NeMLA Roundtable CFP: Resilience, Failure, and Academic Identity (WGSC Session) (NeMLA Annual Conference)
Niagara Falls, NY
Event: NeMLA Annual Conference
This roundtable session is interested in resilience as a form of individual emotional labor that, like all emotional labor according to Arlie Russell Hochschild, places unequal demands on faculty who are untenured, contingent, or who identify in historically-marginalized identity categories. Academic identities are tied to the production of scholarly projects, and, according to Skovholt and Trotter-Mathison, one of the many benefits of resilience is that it can “stabilize or even increase work productivity” (Rozelle-Stone, 2020). Thus resilience focused on scholarly output can exacerbate already-exploited academic labor (Brouillette, 2014; Tokumitsu, 2015). Neoliberal capitalist labor markets can manipulate resilience to keep academics who identify in historically-marginalized identity groups focused on our individual abilities to bounce back after an academic failure, instead of demanding change in unsustainable workplaces or to discriminatory peer review processes.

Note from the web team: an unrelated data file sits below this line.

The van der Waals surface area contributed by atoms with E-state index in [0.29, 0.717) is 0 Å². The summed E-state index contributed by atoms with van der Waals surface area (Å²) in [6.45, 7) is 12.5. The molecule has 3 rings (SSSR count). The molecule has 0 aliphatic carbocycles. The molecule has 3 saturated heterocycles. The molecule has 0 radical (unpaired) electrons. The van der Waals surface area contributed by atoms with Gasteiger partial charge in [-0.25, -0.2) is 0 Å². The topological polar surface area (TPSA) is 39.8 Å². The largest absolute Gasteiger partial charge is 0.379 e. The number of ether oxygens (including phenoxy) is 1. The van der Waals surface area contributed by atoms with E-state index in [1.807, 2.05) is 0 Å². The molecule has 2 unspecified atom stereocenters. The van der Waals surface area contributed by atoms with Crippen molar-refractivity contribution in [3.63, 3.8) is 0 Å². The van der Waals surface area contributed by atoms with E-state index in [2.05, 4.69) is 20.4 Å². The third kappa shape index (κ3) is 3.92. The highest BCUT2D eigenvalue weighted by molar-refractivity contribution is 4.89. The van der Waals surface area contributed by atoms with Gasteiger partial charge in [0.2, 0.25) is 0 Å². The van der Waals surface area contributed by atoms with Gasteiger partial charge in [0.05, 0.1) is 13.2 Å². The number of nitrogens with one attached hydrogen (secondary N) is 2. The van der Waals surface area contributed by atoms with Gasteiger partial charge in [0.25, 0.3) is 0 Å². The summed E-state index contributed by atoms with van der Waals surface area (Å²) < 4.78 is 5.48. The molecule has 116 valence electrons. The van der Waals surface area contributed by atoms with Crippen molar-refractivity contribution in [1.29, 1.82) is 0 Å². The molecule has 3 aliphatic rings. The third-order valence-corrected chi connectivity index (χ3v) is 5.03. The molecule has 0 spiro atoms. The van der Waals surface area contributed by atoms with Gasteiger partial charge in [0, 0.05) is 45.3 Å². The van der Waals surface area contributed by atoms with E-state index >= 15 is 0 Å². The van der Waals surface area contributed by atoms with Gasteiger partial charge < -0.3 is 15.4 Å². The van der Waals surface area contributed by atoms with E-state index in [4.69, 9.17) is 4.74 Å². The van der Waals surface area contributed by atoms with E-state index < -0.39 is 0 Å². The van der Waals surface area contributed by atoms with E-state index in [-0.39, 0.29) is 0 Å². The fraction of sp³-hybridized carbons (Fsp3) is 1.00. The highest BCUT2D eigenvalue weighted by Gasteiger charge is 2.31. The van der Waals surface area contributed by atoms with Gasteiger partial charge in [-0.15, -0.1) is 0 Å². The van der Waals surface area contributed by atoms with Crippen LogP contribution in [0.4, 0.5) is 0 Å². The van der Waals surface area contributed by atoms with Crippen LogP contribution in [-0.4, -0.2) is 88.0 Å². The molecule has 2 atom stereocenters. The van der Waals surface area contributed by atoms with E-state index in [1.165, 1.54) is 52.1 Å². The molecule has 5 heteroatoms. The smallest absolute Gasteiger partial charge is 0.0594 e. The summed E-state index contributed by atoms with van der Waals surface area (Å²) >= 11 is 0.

How and why do we fail and when is it ok to admit our academic failures? How and when do narratives of resilience demand that we rewrite failures into successes? Can we refuse resilience? Are calls to bounce back after a rejection akin to a mythology of women trying to “have it all”? How do Fred Motten and Stefano Harney’s undercommons or the growing visibility and support for alt ac careers offer strategies of resistance? To what extent is resistance the same as resilience? To what extent are the demands of resilience gendered, racist, or ableist? When is failure an option? What institutional policies interfere with resilience? What is the relationship between resilience and imposter syndrome? How can we support one another through failures?
Building on previous WGSC sessions on mentorship, this roundtable asks participants to share their (incomplete) stories of failures in order to build community as we investigate how we manage when things fall apart.
Please submit 200-word abstract and a brief bio to the portal: